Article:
Sunday, August 17, 2014

Papal envoy to Iraq meets displaced Christians and Yazidis

Tribulation Times
August 17, 2014  

(Eph 6:17-18) And take unto you the helmet of salvation and the sword of the Spirit (which is the word of God). By all prayer and supplication praying at all times in the spirit: and in the same watching with all instance and supplication for all the saints: 

USCCB: Bishop Pates Asks Bishops, Parishes To Offer Special Prayer On August 17 For Peace In Iraq

Bishop Pates recounted the struggles of Christians and others in Iraq who have faced the destruction, burning and looting of churches, homes and businesses and, under threat of the Islamic State (ISIS) to join their extremist brand of Islam, have fled for their lives. Accordingly, he urged Catholics to let their elected representatives know of their concern that humanitarian assistance reach Christian and other religious minorities who are suffering in Iraq, Syria and other countries. 

Bishop Pates also noted Pope Francis’ calls for peace in Iraq and his observation that “violence generates more violence; dialogue is the only path to peace.”

The full text of Patriarch Sako’s prayer for peace follows:

The plight of our country
is deep and the suffering of Christians
is severe and frightening.
Therefore, we ask you Lord
to spare our lives, and to grant us patience,
and courage to continue our witness of Christian values

with trust and hope.
Lord, peace is the foundation of life;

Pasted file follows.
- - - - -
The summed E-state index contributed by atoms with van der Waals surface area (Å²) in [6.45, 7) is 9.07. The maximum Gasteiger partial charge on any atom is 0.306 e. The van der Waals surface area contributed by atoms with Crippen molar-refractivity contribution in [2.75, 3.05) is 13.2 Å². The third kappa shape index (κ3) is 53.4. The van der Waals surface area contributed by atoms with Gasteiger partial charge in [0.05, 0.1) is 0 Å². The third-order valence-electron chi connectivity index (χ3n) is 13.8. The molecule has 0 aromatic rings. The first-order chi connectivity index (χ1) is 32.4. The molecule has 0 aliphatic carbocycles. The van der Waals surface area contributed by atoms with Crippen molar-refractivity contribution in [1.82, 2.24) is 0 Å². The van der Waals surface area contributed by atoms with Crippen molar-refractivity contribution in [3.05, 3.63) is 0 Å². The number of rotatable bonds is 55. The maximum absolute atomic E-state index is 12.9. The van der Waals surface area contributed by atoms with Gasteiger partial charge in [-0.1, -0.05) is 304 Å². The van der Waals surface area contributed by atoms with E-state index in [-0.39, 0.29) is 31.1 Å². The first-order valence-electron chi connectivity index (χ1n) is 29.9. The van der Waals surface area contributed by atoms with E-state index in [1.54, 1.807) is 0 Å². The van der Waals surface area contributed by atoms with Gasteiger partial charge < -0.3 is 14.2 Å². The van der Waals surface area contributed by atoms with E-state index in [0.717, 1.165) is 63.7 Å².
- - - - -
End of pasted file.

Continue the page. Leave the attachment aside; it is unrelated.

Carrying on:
Grant us the peace and stability that will enable us
to live with each other without fear and anxiety,
and with dignity and joy.

Glory be to you forever. 

VIA Catholic Relief Services: Greetings from Erbil in northern Iraq. I write from a place and time of tremendous need. The scene around me is dire. Tens of thousands of people—families who just weeks ago lived quiet, middle-class lives—are sleeping under the open sky, in fear. Thousands of Christian families are sleeping on the grounds of Church compounds, finding shade and relief where they can. The needs, while basic, are immense. People need clothes, water, food, soap, blankets—everything. They are living day to day, wondering what tomorrow will bring.

Catholic Relief Services and Caritas are working tirelessly to help. Our Church partners have given thousands of families refuge and are doing their best to provide for their needs. Iraqi communities are coming out to help, too—bringing bottles of water and warm, cooked food. The solidarity expressed by Iraqi families is moving. But what they have to give barely scratches the surface.